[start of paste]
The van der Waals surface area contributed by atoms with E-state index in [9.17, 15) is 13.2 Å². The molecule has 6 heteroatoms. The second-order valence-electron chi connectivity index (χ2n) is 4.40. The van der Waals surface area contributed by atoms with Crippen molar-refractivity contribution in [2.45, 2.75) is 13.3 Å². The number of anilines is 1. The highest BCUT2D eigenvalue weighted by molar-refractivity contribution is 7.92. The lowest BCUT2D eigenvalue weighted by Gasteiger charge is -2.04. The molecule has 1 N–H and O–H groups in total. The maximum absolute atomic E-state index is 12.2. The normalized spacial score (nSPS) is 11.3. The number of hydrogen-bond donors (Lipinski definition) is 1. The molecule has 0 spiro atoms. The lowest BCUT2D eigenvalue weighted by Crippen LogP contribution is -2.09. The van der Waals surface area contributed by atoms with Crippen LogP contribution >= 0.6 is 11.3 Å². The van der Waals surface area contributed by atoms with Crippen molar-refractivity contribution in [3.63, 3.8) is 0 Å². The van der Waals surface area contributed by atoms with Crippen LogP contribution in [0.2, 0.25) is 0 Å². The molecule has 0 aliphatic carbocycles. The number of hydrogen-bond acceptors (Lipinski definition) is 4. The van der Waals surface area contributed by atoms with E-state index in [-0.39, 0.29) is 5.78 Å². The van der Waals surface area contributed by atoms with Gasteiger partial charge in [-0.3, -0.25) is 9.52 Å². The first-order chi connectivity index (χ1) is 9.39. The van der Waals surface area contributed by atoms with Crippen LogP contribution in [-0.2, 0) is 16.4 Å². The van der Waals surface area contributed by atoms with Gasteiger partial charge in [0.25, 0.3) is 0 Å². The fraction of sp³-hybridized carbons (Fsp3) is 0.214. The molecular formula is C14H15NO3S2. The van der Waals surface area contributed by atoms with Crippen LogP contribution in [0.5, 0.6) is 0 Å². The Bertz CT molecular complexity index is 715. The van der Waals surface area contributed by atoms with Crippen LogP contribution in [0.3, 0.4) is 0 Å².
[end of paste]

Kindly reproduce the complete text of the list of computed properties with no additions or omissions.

The van der Waals surface area contributed by atoms with E-state index in [9.17, 15) is 13.2 Å². The molecule has 6 heteroatoms. The second-order valence-electron chi connectivity index (χ2n) is 4.40. The van der Waals surface area contributed by atoms with Crippen molar-refractivity contribution in [2.45, 2.75) is 13.3 Å². The number of anilines is 1. The highest BCUT2D eigenvalue weighted by molar-refractivity contribution is 7.92. The lowest BCUT2D eigenvalue weighted by Gasteiger charge is -2.04. The molecule has 1 N–H and O–H groups in total. The maximum absolute atomic E-state index is 12.2. The normalized spacial score (nSPS) is 11.3. The number of hydrogen-bond donors (Lipinski definition) is 1. The molecule has 0 spiro atoms. The lowest BCUT2D eigenvalue weighted by Crippen LogP contribution is -2.09. The van der Waals surface area contributed by atoms with Crippen LogP contribution >= 0.6 is 11.3 Å². The van der Waals surface area contributed by atoms with Crippen molar-refractivity contribution in [3.63, 3.8) is 0 Å². The van der Waals surface area contributed by atoms with Crippen LogP contribution in [0.2, 0.25) is 0 Å². The molecule has 0 aliphatic carbocycles. The number of hydrogen-bond acceptors (Lipinski definition) is 4. The van der Waals surface area contributed by atoms with E-state index in [-0.39, 0.29) is 5.78 Å². The van der Waals surface area contributed by atoms with Gasteiger partial charge in [-0.3, -0.25) is 9.52 Å². The first-order chi connectivity index (χ1) is 9.39. The van der Waals surface area contributed by atoms with Crippen LogP contribution in [-0.2, 0) is 16.4 Å². The van der Waals surface area contributed by atoms with Gasteiger partial charge in [0.25, 0.3) is 0 Å². The fraction of sp³-hybridized carbons (Fsp3) is 0.214. The molecular formula is C14H15NO3S2. The van der Waals surface area contributed by atoms with Crippen LogP contribution in [0.5, 0.6) is 0 Å². The Bertz CT molecular complexity index is 715. The van der Waals surface area contributed by atoms with Crippen LogP contribution in [0.3, 0.4) is 0 Å².